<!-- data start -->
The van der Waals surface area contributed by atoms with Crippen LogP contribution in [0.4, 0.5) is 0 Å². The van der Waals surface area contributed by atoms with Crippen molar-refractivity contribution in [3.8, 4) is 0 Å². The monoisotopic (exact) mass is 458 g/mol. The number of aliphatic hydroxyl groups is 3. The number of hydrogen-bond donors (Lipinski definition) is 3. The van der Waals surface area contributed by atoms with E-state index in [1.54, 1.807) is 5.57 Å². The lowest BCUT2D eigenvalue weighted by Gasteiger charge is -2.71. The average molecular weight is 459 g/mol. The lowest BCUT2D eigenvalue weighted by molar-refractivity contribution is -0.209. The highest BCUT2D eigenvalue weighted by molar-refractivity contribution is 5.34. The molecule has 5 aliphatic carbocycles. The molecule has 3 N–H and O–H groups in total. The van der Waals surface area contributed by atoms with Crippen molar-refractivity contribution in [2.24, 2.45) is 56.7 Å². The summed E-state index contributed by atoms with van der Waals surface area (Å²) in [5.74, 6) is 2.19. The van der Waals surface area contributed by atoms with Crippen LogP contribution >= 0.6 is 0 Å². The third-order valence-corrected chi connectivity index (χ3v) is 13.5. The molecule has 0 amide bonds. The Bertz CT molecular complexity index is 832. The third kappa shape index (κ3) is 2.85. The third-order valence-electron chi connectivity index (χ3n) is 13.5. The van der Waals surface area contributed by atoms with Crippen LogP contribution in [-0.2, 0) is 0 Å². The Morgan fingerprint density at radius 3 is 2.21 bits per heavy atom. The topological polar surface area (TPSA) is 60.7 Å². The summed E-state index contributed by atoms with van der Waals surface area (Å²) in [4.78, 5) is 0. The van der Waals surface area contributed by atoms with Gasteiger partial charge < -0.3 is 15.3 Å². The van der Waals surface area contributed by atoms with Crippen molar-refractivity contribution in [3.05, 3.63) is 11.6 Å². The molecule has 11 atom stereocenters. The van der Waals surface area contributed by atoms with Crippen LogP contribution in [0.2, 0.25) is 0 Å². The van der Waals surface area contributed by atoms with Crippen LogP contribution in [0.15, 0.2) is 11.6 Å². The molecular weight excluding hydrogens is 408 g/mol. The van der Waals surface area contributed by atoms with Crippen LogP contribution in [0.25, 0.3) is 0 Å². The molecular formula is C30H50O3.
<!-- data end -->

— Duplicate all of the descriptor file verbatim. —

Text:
The van der Waals surface area contributed by atoms with Crippen LogP contribution in [0.4, 0.5) is 0 Å². The van der Waals surface area contributed by atoms with Crippen molar-refractivity contribution in [3.8, 4) is 0 Å². The monoisotopic (exact) mass is 458 g/mol. The number of aliphatic hydroxyl groups is 3. The number of hydrogen-bond donors (Lipinski definition) is 3. The van der Waals surface area contributed by atoms with E-state index in [1.54, 1.807) is 5.57 Å². The lowest BCUT2D eigenvalue weighted by Gasteiger charge is -2.71. The average molecular weight is 459 g/mol. The lowest BCUT2D eigenvalue weighted by molar-refractivity contribution is -0.209. The highest BCUT2D eigenvalue weighted by molar-refractivity contribution is 5.34. The molecule has 5 aliphatic carbocycles. The molecule has 3 N–H and O–H groups in total. The van der Waals surface area contributed by atoms with Crippen molar-refractivity contribution in [2.24, 2.45) is 56.7 Å². The summed E-state index contributed by atoms with van der Waals surface area (Å²) in [5.74, 6) is 2.19. The van der Waals surface area contributed by atoms with Crippen LogP contribution >= 0.6 is 0 Å². The third-order valence-corrected chi connectivity index (χ3v) is 13.5. The molecule has 0 amide bonds. The Bertz CT molecular complexity index is 832. The third kappa shape index (κ3) is 2.85. The third-order valence-electron chi connectivity index (χ3n) is 13.5. The van der Waals surface area contributed by atoms with Crippen LogP contribution in [-0.2, 0) is 0 Å². The Morgan fingerprint density at radius 3 is 2.21 bits per heavy atom. The topological polar surface area (TPSA) is 60.7 Å². The summed E-state index contributed by atoms with van der Waals surface area (Å²) in [4.78, 5) is 0. The van der Waals surface area contributed by atoms with Gasteiger partial charge < -0.3 is 15.3 Å². The van der Waals surface area contributed by atoms with Crippen molar-refractivity contribution in [3.05, 3.63) is 11.6 Å². The molecule has 11 atom stereocenters. The van der Waals surface area contributed by atoms with Crippen LogP contribution in [0.2, 0.25) is 0 Å². The van der Waals surface area contributed by atoms with Crippen LogP contribution in [0.15, 0.2) is 11.6 Å². The molecular weight excluding hydrogens is 408 g/mol. The van der Waals surface area contributed by atoms with Crippen LogP contribution in [0.25, 0.3) is 0 Å². The molecular formula is C30H50O3.